How Labrador band Ptarmageddon made the most of their time in lockdown
A Labrador band created as a way to find new ways to make a living during the COVID-19 pandemic already has two EPs of material — and two Music Newfoundland and Labrador nominations.
For Wabush musician Scott Neary, finding new ways to support himself brought him home from Ontario. He planned to use his time to record his own album, but the pandemic had other plans.
« The pandemic kind of forced me to leave Toronto and come back here and try to make music other than in a big city. And that’s where I met Matt and Jen. »
« Matt » is Matt Soper and « Jenn » is Jenn Edwards. Neary, guitars and vocals, started playing with them in local bars – originally as a duo, then as an acoustic trio. One of their first sessions was a live-streamed concert
Back home, Neary started performing with Matt Soper at some local bars. The same was true with Jenn Edwards, a fellow musician who taught dance at Labrador West.
After playing as a duo, the three came together as an acoustic trio, one of their first sessions being a live streamed concert at the Iron Rock Brewing Co. in Labrador City.
Soper – drums, guitar and vocals – said the trio knew they had something special.
« Jaming with two musicians like Scott, Jenn – it was really a thrill, » he said.
The next step was to come up with a name. They wanted a local name with a twist, so they combined ptarmigan – a bird found throughout Labrador – with, well, Armageddon. And Ptarmageddon was born.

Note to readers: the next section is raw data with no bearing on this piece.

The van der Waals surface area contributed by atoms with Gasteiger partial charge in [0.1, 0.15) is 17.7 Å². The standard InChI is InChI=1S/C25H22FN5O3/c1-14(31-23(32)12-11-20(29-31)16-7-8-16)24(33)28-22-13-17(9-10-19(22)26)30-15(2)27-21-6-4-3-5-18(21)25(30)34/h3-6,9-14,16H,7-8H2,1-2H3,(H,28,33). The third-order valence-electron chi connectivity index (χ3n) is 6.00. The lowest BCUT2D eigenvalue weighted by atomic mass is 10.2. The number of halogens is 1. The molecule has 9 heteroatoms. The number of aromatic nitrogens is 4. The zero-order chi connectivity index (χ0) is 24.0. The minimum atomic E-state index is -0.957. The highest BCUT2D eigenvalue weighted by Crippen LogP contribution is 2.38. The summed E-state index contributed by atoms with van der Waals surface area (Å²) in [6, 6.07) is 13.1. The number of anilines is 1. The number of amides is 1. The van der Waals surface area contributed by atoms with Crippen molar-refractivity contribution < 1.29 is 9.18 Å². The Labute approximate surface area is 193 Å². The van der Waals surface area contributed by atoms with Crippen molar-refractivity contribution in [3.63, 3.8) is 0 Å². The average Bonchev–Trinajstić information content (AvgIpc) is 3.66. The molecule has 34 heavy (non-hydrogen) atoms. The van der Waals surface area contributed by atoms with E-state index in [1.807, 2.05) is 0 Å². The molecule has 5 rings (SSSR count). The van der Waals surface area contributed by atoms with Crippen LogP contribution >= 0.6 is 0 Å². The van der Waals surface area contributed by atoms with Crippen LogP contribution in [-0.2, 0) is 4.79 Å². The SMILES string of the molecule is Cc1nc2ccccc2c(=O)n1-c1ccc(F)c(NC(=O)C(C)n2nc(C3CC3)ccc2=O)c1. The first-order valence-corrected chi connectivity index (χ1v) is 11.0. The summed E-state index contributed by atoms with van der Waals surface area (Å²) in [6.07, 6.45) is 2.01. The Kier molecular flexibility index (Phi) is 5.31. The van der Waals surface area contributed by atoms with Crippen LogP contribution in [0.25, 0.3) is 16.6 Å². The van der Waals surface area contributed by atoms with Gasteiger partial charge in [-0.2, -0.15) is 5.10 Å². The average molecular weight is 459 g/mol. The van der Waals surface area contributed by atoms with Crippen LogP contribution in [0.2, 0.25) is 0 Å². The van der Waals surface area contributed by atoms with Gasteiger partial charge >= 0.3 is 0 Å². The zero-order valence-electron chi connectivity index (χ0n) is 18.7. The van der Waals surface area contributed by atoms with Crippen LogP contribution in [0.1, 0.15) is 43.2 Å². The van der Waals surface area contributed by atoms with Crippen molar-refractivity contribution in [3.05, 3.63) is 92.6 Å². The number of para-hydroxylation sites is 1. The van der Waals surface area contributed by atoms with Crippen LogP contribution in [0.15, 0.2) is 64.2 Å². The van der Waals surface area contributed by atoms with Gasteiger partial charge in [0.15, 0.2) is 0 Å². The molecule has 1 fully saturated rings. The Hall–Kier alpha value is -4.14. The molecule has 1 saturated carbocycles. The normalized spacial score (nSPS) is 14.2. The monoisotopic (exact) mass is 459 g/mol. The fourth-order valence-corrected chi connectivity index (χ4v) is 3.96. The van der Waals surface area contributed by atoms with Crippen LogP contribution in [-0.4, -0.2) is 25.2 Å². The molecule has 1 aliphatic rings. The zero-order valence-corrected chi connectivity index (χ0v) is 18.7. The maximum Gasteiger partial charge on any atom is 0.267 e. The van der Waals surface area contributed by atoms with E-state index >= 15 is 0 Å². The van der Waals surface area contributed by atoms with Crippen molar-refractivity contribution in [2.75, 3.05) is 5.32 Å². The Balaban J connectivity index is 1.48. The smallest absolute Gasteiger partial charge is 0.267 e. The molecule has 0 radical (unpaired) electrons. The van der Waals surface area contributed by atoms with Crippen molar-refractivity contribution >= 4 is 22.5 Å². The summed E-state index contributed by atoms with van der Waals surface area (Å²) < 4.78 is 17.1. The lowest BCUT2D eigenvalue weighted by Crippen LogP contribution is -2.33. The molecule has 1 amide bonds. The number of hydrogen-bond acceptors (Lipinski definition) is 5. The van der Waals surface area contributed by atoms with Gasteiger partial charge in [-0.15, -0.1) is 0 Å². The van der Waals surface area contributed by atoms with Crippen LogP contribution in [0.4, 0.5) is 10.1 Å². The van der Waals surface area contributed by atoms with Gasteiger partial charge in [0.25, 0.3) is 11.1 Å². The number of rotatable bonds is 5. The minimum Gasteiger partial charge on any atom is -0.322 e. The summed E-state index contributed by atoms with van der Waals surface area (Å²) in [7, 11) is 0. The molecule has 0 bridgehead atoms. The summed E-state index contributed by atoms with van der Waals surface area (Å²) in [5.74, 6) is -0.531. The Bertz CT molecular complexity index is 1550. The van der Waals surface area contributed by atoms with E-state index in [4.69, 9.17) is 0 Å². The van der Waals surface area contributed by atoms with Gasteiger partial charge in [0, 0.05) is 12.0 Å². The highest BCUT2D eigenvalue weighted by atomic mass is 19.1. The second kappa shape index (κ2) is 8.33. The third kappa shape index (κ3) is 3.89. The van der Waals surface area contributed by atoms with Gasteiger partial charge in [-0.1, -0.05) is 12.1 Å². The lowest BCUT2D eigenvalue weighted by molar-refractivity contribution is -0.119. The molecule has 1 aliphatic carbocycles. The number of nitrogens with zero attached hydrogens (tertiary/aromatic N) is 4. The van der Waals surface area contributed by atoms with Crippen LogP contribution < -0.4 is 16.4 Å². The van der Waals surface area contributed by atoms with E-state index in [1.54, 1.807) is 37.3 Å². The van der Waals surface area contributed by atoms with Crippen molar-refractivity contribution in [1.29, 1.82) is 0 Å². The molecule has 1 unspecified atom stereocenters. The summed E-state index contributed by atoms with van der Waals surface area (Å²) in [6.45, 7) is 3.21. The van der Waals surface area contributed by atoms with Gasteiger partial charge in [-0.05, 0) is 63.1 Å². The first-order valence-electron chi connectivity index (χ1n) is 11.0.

The band played many local venues, taking requests and covering songs from the 70s, 80s and 90s.
Soper jokes that he is responsible for their decision to write original songs.
WATCH | The members of Ptarmageddon speak with CBC’s Darryl Dinn:
« It’s totally my fault, » he said. « I was just having a bad week at work and I called Scott and was like, ‘Man, I’m taking a week off and a week off. Let’s get together and write some music.
During that week they wrote one new song a day and by the end of the week they realized they had the stuff to record their first EP. The resulting recording, an EP with six original tracks, was called Holding Pattern and was released in 2021.
Jenn Edwards, vocals and keyboards, said the band wanted to keep the momentum going.
« We love playing together, so we just wanted to keep doing that and keep playing shows, » she said. « So we decided to apply for a grant from Arts NL and they funded our second EP as well as our first music video. »
This video, gravity party, inspired by their love of snowboarding, was filmed atop Smokey Mountain in Labrador City last winter. They have a scary one coming out at the end of October.
In August, Ptarmageddon received two Music NL nominations: Alternative Artist of the Year and Rising Star of the Year.
Soper didn’t believe it was true.
« When Scott sent me the screenshot of the two nominations, I thought he was making it up. I thought it was just a joke, like Photoshop, » he said. « But yeah, that was a pretty big surprise.… A fun little project we started is now a two-time nominated project. »
After the awards gala in Corner Brook on Saturday, the next step for the band is the release of their second EP in late November. While the first one was made with the idea of having a good time without expectations, things are different this time around.
“It was a bit difficult to put together because I felt like there was a bit more at stake this time around,” Neary said.
Dream Logic will be released on Spotify in late November to coincide with their show at the Labrador West Arts and Culture Center on November 25, where they plan to perform all original songs.
Learn more about CBC Newfoundland and Labrador